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JULY 2022 Friday 1.7.22 We spend a lot of time in the garden. The logenberries are amazing and the plum, damson and apple trees are all laden with fruit. There are two or three of magnificent tall plants about to flower but we need to wait for the tiny flower buds to open to identify whatthey are. Richard’s planted quite a few more ferns as they seem to grow better than most things in the shady areas around and under trees. . He’s also hung up the large paper and cane fish sculpture Henrietta made as a student, inside the roof if the summer house, Saturday 2.7.22 My sister Gill arrives at just after 1pm. She’s been to visit a friend who is undergoing treatment for breast cancer and will like Richard did, be undergoing a radiotherapy course. He told Gill how he’s shrugged at the thought of ringing the ship’s bell in the waiting room when he completed his course f twelve sessions but said how liberating it actually felt when he did. She had taken her a bunch of magnificent sunflowers just like the bunch she’s brought for us. They are so long they require a very tall vase and she’s pleased when Richard brings out one she gave to us several years ago in which they look perfect. She gets him to go out to the car with her to help bring in a basket and a glorious pot of sempervivums - house leeks one very large specimen and a group of five or six small varieties in the basket some of which are in flower. They are exquisite and I place them on the table outside the window at the bottom of my studio stairs so that I see them each time I go up or down. Richard has cooked us a lovely lunch, a recipe new to him, an open vegetable tart with goats cheeses and a very exotic salad containing lentils, cooked fennel, green and red chicory, basil and feta. We sit and chat about the Ukrainian refugees she has staying, Ludmilla and her fifteen year ofl daughter who Gill has already taken to buy a school uniform and she starts on Wednesday. She also managed to find Luda a job which she started a few days ago at a large flower distributor. Lots of funny stories like Luda eating chunks of parmesan with her coffee. They seem to get on really well and Luda has asked Gill if she will teach her English rather than going to the Polish teacher in the next village. She looks very happy. We go for a walk around the garden which we do on each visit and discuss various plants and ferns. Then it’s time for Gill to leave on her long journey back to Bedfordshire. She e mails when she gets home, saying it just took two and a quarter hours. Sunday 3.7.22 Continuing on the commissions. Monday 4.7.22 Drive to Buckland Manor as the guests of Robert Fripp - Toyah has had to go to Manchester to film for television at short notice but Sir Nicky and Lady Karin are Robert’s other guests. It’s a fun lunch and as usual the conversation is entertaining and the food delicious. It’s a treat to see Nicky and Karin again as its just over a week since their party at Boodle’s. Afterwards we drive the short distance to Broadway to visit Trinity House and are delighted to hear as we open the door Mark’s voice from the back of the gallery welcoming us in. He’s got three of my larger works up and is there with Simon, Steven’s brother who is also a very kind and caring person. Mark takes us on a tour of the gallery which has now all been refurbished and is made up of several sizeable and elegant rooms on two floors. We chatter on and probably keep them there rather longer than they would normally stay but it is so nice to see them and Mark says if I would like an exhibition they would be keen. Tuesday 5.7.22 Richard cycles into his dentist Wednesday 6.7.22 British Gas come to inspect the electrics at the studio house and having just had the new boiler it now seems I need a new electrical earth and board so it proves to be quite an expensive operation.. Thursday 7.7.22 We go the Star Bistro at the Star College to meet Paul Tarling and Maeve and Ian, who have made very kind and generous donations to the the National Star in the form of a piano, laptops etc. Unfortunately the Bistro isn’t doing its proper lunch menu today so it’s sandwiches and soup. After Ian and Maeve go home to walk their beautiful big dog Mr Bear, Paul takes us on a walk around the grounds of the Star to show us the willow work in the form of an arch with a sheep one side and a hare the other, that students can travel on foot or by wheelchair through (it was purchased with the monies from my open studio). The willow artist is returning next year to do some more workshops. It’s a very hot afternoon and the strong sunlight shows it off to its best. Friday 8.7.22 Working on the commissions Saturday 9.7.22 ditto Sunday 10.7.22 ditto Monday 11.7.22 We’re packing our cases for Italy. Tuesday 12.77.22 Drive to Clevedon in the evening for my talk Exhibitions and commissions around the world in 30 paintings. We arrive in good time even after taking one wrong little turning towards the end of the journey. They are a very nice group of about forty. John is already using his laptop and equipment to projet the works onto the screen as we have Macs and iphones etc so not compatible with their systems but he has mastered the situation very well and I raise my hand or smile at him each time I want to move from one image to the next. Geoff White is the man who contacted me and organised this session and Stephen is the Chair who reads out the notices. It goes exceedingly well and people ask pertinent perceptive questions at half time where bottled water is handed out as the catering lady is off with Covid. Then we show the GloCorama film which seems to go down very well and they were amazed at the size of many of the works but particularly this one which measures 2 metres high by 4.5 metres wide. It always amazes me when I watch it and Richard who made the film so it is a great reminder and illustrates the way in which I work very well. When it comes to an end there is a loud round of applause and I’m still talking when the session comes to a close. I’m really touched as at least two people tell me it is the best talk they have had and how much they enjoyed it - both of whom had studied art and one had spent her life teaching it. It’s a beautiful evening and we commence our journey home about 10pm arriving an hour and a quarter later, having eaten a picnic in the car on the way. We pack some final items and retire to bed. Wednesday 13.7.22 Up early as we need to meet Henrietta Kev and the boys at Gatwick Airport at 12.30. The amazing thing is that we drive into the valet car parking directly after them. They all look well and happy and Samuel is now also almost as tall as his Dad. Interestingly both boys want to buy expensive after shave in the duty free where it is reduced. I can’t say that Isaac does often shave, they have still both got beautiful smooth faces Henrietta says it will stop them using the expensive one she bought as a present for Kev. The flight’s on time and although Kev had booked it with British Airways it is in fact a Spanish carrier taking us to Rome. Henrietta Isaac Samuel and I are collected by a pre booked taxi who drives us out to Lazio, the 50 km to Stimigliano were we are renting a beautiful house with a pool. Meanwhile Kev and Richard wait for the luggage and go to collect the hired car. When we arrive we’re slightly surprise as the house on the top of this mountain has two dogs barking in the garden but the taxi driver says this is the destination on the sat nav so I ring the bell and a nice lady come out and it’s definately not where we are staying. A car also stops whist Henrietta phones Kev who tells her the name of the owner is Sara. We’re directed to the turning almost opposite and a little higher and there is Sara waiting to welcome us. It’s a beautiful old building and the swimming pool which she shows us first is an amazing infinity pool. After she’s shown us round the house and told us there is wine and biscuits etc the boys race back to the pool and stripping off their T shirts jump in for a swim whilst H and I sit at the side sipping prosecco and nibbling Amaretti. We are in contact with Kev and Richard who eventually discover that the luggage has been delivered to a different carrousel. They have the drama of trying to find the little shuttle bus to the car hire. They eventually manage to do that but when shopping in a nearby supermarket find that they are locked in the car park as it was closing but R eventually spots a small exit at the rear so by the time they get here Henrietta has already managed to cook spaghetti and passata to stave off the boys’ hunger but they still tuck into pizza’s with relish that Kev and Richard bring back. Thursday 14.7.22 We spend the day enjoying, the house garden and views and watching the boys like fish in the pool doing back ward somersaults and spectacular dives etc. Richard has booked tickets to the Vatican Museum and Sistine Chapel for tomorrow and tickets for the train to Rome. Friday 15.7.22 When we eventually get to the tour company’s office the man at the desk says might as well join the earlier tour which we do. They have told Marco that I am Doctor PJ Crook so he asks which period I am interested in so we decide on the Renaissance. We walk from there to the wall of the Vatican City and into the Vatican gardens with Marco explaining both the history and the politics and tells us that if Pope Francis retires due to his mobility problems this would be the first time there would be three popes all living in the Vatican at the same time. Kev had told us yesterday about a film they had seen, The Two Popes, Benedict and Francis starring Anthony Hopkins and Jonathan Price directed by Fernando Meirelles. Marco then leads us through the Vatican Gardens past the marble peacocks and giant bronze fir cone sculptures up the steps to the Vatican Museum, the entrance being full of many splendid classical sculptures, a bust of Hadrian and full sized marble of Claudius and the Belvedere torso over the mosaic floors, all with their own narratives. Through the map gallery into the Raphael tapestries all with their exquisitely painted ceilings, sometimes catching glimpses through open windows of panoramic views of St Peters with its breathtaking dome designed by Michelangelo Buonorotti and of Rome itself. He had not actually wanted to paint the ceiling of the Sistine Chapel, explaining to the Pope that his true calling was to make sculpture. Twenty year later when Michaelangelo was seventy, the Pope recalled him to paint the Last Judgement on the east wall of the Sistine Chapel which he did entirely on his own, not allowing anyone to see it during the process. Once unveiled it was hugely controversial as all the figures are naked. This was almost his last painting after which he then devoted himself particularly to architecture in the Vatican. The ceiling has the most amazing three dimensional quality so that many of the limbs feel as if they are reaching out of the painting and the whole story of the Creation, the Fall, Noah and the Flood. The wall panels were painted by several artists including Sandro Botticelli, Pietro Perugino, Pinturicchio, Domenico Ghirlandaio and Cosimo Rosselli Saturday 16.7.22 We chill out at the house where I do a little painting and Richard does some drawings of Samuel. Sunday 17.7.22 Richard and I watch the film of The “Two Popes” to compare the sets and story with the real thing. It is fascinating to surmise how they did the ceiling of the Sistine Chapel Monday 18.7.22 Today Richard and I drove to the beautiful Abbazia di Farfa which is a bit of a hair raising journey as I realise we are driving into the eye of storm in the mountains and the air is full of swirling leaves, large branches or tree limbs are strewn across the narrow steep roads. Richard actually gets out and moves one of the last obstacles. We’d herd the thunder and rain but hadn’t seen as Kev did back at the house, the streaks of lightening. We had wondered whether to turn back at this last obstacle but we are pleased as we are almost upon the tiny Benedictine monastic community and the basilica of St Mary of Farfa. We drive through the arch in the surrounding walls into this tiny via and discover that are just a few people in the courtyard which we enter though another arch. We can hear that there is a service taking place so we walk around exploring a little until we see people leaving and are immediately struck by the elegant and stylish high heels and brightly coloured dresses of the women who are coming out. and the thought strikes me that of course it’s a wedding and so it is. We stand with those gathered either side of the entrance and are given hand fulls of rice to throw at the bride and groom, Laurent and Margherita who embrace and kiss much to the joy of the crowd. We then make our way into the abbey which is serenely beautiful in its atmosphere of dramatic light and shadow. One can still see the beautiful paintings. Again, almost every interior surface is covered including its own painted version the last judgement by Dirk Barendtz who was born two or three years after the Sistine Chapel was painted and according to van Mander was “nursed at the great Titian’s bosom”. We see a group of young male noviciates being given a tour. We go to the local pizzeria in the evening set in a large courtyard under olive trees. Richard stays at home, not feeling well. Tuesday 19.7.22 We’re enjoying being with Henrietta, Kev and the boys Wednesday 20.7.22 the view from here is spectacular with the silhouette of a wide blue mountain with a settlement perched on the lower plateau to one side it always amazes me how the Italians were so skilful at building these ancient towns and villages on hill or mountain tops like San Gimignano, and Assisi both of which we visited on our last trip here along with Sienna, Florence and Pisa. Thursday 21.7.22 enjoy reclining on one of the beautiful outdoor day beds in the shade of the house during the hottest period of the day and muse over the fact that the UK has been undergoing a heatwave with temperatures as high as 40 degrees like the rest of the world we too are paying the price for global warming. Friday 22.7.22 Taxi picks us up at 11 to take us from Stimigliano to Rome. After we’ve settled into the hotel etc. we visit San Pietro ad Vincula with Henrietta and Kev where the tomb of Pope Julius II resides sculpted by Michelangelo Buonarotti that we had been reading bout in Vasari’s Lives of the Artists. Having seen his glorious sculpture of David achieved early in his career (Accademia, Florence) it is is rather wonderful to now behold Moses, created later in his career as part of the tomb. He had intended the tomb to be much bigger and originally would have had forty life sized figures and been free standing within the basilica. It’s glorious to see this in the quietude and relatively few people unlike the Vatican Museum and Sistine Chapel which was absolutely full. On the walk back we stop for a meal where Samuel joins us, Isaac having flown back to the UK this morning as he’s hoping to go to a party tomorrow evening. Interesting to see a three dimensional sculpture of a painted cow outside and Kev explains how in airports and shopping malls etc people always stop for a photo opportunity with pieces like this, which increases business in the area. There are tram lines running along the via so periodically the rather elegant green trams pass very close behind us. We then walk along the street to an ice cream parlour Saturday 23.7.22 We walk to Santa Maria Maggiore which is the largest and oldest basilica in Rome dedicated to Mary. The beautiful huge circular apse at the east end is made in mosaic dating back to the fifth century. It has also got its own Sistine Chapel built by Pope Sixtus V outside which is the tomb of the Baroque sculptor Bernini. In the crypt are the remains of St Jerome who featured in my altarpiece, being the man who translated the bible into Latin. It is hugely decorative with copious amounts of gold leaf and an amazing marble mosaic flooring goes back to the thirteenth century and looks as good as new. Even the pillars are built using different coloured marbles to pattern them. The nuns arranging vases of lilies add to the serene atmosphere. Again the contrast with the Sistine Chapel (Pope Sixtus IV) at the Vatican; there are people here admiring its architectural beauty but they are far fewer than the huge throngs at the latter though I’m sure Michelangelo Buonarroti would be thrilled to know that the work he did rather reluctantly is admired across the globe by the multitudes. On the way back we stop for a meal as we had foregone our hotel breakfasts this morning. Back to the hotel - the taxi comes to collect us for the airport where we meet up with Kev and Samuel who had taken the hire car back. It’s a good flight, leaves punctually and arrives on time so we have been very fortunate not to have been affected by the staffing difficulties that have hit airports and airlines. We arrive back in the UK about 10.30pm and after saying our goodbyes we drive home to the Cotswolds to find a garden somewhat parched by the recent heatwave here, which we missed whilst we were in Italy- even though it was very hot there, it didn’t reach the same high temperature as here where it hit 40 degrees for a couple of days. Unfortunately we have lost three hydrangeas, two fuchsias and have rather a lot of withered leaves etc. Sunday 24.7.22 Richard and I decide to watch the 1965 film The Agony and the Ecstasy, the story of Michelangelo Buonarroti’s painting the Sistine Chapel ceiling. Apart from him having an American accent the film does give a lot of art historical information in its prologue on the sculptures and then the story. Particularly interesting to see the marble quarries in Carrara. It did seem a shame to have Diane Cilento as the would-be love interest and no acknowledgement of his preference for men which dates the film as of course at that time homosexuality was still illegal. Monday 25.7.22 Richard has embarked on his window frame painting campaign. He’s aiming for at least one a day which makes them look so much better as the sun, wind and rain seem to wear the surface off and fade the colour of course. We were supposed to go to a reception for The Friends at the Art Gallery & Museum but as we’re both still positive for Covid we can’t go, which is a shame as Lisa had said that they have hung Portrait of the Artist watching her children grow in their opening exhibition. So write and apologise to Ro our new Chair who says she’d love to show us around once we are better. The wonderful thing is that neither of us, especially Richard who had been warned that he could become, were seriously ill. Thanks to the miraculous vaccination programme we’ve already had four doses. Tuesday 26.7.22 The Morohashi Museum of Modern Art’s exhibition Rooms also opened yesterday and out of the five rooms my work occupies one (number 3). It’s marvellous that they curate and organise so many brilliant exhibitions. Wednesday 27.7.22 Still busy finishing off commissions Thursday 28.7.22 Panter & Hall’s summer exhibition opens with Oneday and Tall Hats on show. Friday 29.7.22 It’s so good being back in the studio, perhaps my favourite place. We are now both testing negative. Saturday 30 7.22 Trying to finish things off before I start anew. Sunday 31.7.22 Richard was up on the porch roof painting the barge board and three bathroom windows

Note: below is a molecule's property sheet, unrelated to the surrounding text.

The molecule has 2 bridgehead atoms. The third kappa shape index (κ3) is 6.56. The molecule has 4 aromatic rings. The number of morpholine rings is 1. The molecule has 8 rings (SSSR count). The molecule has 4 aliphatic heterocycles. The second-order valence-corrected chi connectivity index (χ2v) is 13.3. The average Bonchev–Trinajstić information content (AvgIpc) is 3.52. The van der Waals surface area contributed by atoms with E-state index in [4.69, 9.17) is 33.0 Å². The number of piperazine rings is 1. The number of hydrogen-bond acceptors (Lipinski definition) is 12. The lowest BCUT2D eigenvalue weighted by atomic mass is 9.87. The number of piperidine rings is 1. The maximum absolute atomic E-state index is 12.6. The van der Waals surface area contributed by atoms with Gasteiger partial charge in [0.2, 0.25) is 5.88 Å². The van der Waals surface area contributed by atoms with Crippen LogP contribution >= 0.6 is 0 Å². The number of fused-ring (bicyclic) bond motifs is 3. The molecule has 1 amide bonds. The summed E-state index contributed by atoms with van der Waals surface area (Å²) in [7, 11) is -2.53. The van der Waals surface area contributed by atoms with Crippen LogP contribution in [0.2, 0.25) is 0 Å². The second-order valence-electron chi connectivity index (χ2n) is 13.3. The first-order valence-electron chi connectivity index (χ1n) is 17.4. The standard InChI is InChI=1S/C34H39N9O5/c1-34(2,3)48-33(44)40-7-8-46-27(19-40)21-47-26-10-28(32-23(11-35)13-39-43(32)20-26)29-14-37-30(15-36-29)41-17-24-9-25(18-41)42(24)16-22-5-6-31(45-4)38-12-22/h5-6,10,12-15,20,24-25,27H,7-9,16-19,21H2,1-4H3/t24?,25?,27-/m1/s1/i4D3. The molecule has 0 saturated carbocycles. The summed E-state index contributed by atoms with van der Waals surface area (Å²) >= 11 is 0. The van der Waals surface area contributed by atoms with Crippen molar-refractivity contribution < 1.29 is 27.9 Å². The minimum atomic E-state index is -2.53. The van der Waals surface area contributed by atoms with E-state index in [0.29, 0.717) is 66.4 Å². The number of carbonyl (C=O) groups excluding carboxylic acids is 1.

MAY